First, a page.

Update item information
Title UPA A Century Later
Subject Newspapers; Newspaper publishing; Journalism
Creator Utah Press Association
Publisher Utah Press Association
Contributors Cornwell, J. M.
Date 1996
Type Text
Format application/pdf
Identifier PN4844.U8 U8 1996
Source Original Book: UPN A Century Later
Language eng
Rights Management Digital image copyright 2005, University of Utah. All rights reserved.
Holding Institution University of Utah
Source Physical Dimensions 14 cm x 21.5 cm
Metadata Cataloger Kelly Taylor
ARK ark:/87278/s6319w0z
Setname uu_upa
Date Created 2005-05-10
Date Modified 2005-05-10
ID 416710
Reference URL

Page Metadata

Title Page211
Description THE MECHANICS OF PRINTING removed for the next use. An apt illustration of that fact was recorded by historian Cecil Alter following an interview with Will Dobson, a youthful Kanab publisher during the early 1900's. His recollection of joining J. G. Spencer in taking over the failing Kanab Clipper is guaranteed to evoke a chuckle from all newsmen who remember hand-set type: "Finding the type encrusted with old, hardened ink, the accumulation of years, we emptied all the cases, news and display type, together in one hopeless mixture into a tub of hot lye water. A thorough washing and rinsing made it look almost new. But the job of distribution took three days and nights, and then only to discover that the b's, d's, p's and q's had been cased together and that there was not enough type for all the boxes. "In setting up a sermon," Dobson remembered, "God became 'Gob,' 'Gop,' or 'Goq.' A shortage ofl's and s's necessitated the substitution ofj's and z's. A worthy subscriber named 'McAllister,' became 'McAjjizter' and other spellings were equally 'ridicujouz' and got more laughs than the joke column." Typesetting was by no means a "man's world." Ladies brought skill to hand-setting type and, in some cases, were more competent at spelling and reading than their male counterparts. Many early-day printers had scant training and their journalistic competence was questionable. Though chauvinism wasn't a household word in that day, male printers refused to acknowledge that girls were often more knowledgeable than men. A "house" ad in a St. George weekly which has been widely circulated as typical of recruiting efforts for typesetters in that era read: "Wanted Immediately - A young lady between the ages of 10 and 15 years to learn the art of Type Setting. Must be Quick and Active, able to read common writing and not Afraid to Work. Steady employment guaranteed when competence is gained." Several early members of Utah State Press Association were ladies who'd trained as typesetters for the Deseret News and later became involved in publications targeted to female readership. Among them were delegates of the Women's Exponent and the Young Women's Journal. 211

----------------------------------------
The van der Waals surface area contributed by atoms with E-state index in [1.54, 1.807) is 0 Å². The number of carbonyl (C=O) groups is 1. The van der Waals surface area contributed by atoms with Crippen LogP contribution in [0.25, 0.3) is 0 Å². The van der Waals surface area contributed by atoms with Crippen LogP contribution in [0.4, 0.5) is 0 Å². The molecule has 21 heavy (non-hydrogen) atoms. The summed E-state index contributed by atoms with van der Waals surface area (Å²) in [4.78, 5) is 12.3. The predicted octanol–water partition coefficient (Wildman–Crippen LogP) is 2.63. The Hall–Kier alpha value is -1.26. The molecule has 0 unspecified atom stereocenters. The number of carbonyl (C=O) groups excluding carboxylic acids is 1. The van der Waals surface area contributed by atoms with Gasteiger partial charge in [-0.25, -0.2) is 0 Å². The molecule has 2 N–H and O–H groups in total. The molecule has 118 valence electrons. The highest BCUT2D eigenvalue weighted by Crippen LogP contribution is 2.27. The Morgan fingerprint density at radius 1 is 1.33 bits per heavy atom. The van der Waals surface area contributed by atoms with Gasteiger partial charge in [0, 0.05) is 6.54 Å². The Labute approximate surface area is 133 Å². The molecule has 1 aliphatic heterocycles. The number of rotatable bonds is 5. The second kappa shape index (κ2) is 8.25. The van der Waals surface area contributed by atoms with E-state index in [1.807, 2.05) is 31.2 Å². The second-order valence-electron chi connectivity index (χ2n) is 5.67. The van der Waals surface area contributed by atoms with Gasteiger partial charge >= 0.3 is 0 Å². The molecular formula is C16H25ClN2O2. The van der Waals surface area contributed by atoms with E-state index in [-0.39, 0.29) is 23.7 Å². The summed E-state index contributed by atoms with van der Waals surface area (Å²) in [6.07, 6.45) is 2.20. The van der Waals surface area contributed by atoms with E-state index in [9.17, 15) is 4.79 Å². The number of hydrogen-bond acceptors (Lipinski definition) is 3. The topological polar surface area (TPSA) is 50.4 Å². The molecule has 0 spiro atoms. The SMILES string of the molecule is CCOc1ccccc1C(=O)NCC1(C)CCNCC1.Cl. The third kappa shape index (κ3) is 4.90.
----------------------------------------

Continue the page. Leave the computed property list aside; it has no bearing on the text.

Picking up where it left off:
Format application/pdf
Identifier 219-UPA_Page211.jpg
Source Original Book: UPA A Century Later
Setname uu_upa
Date Created 2005-05-10
Date Modified 2005-05-10
ID 416222
Reference URL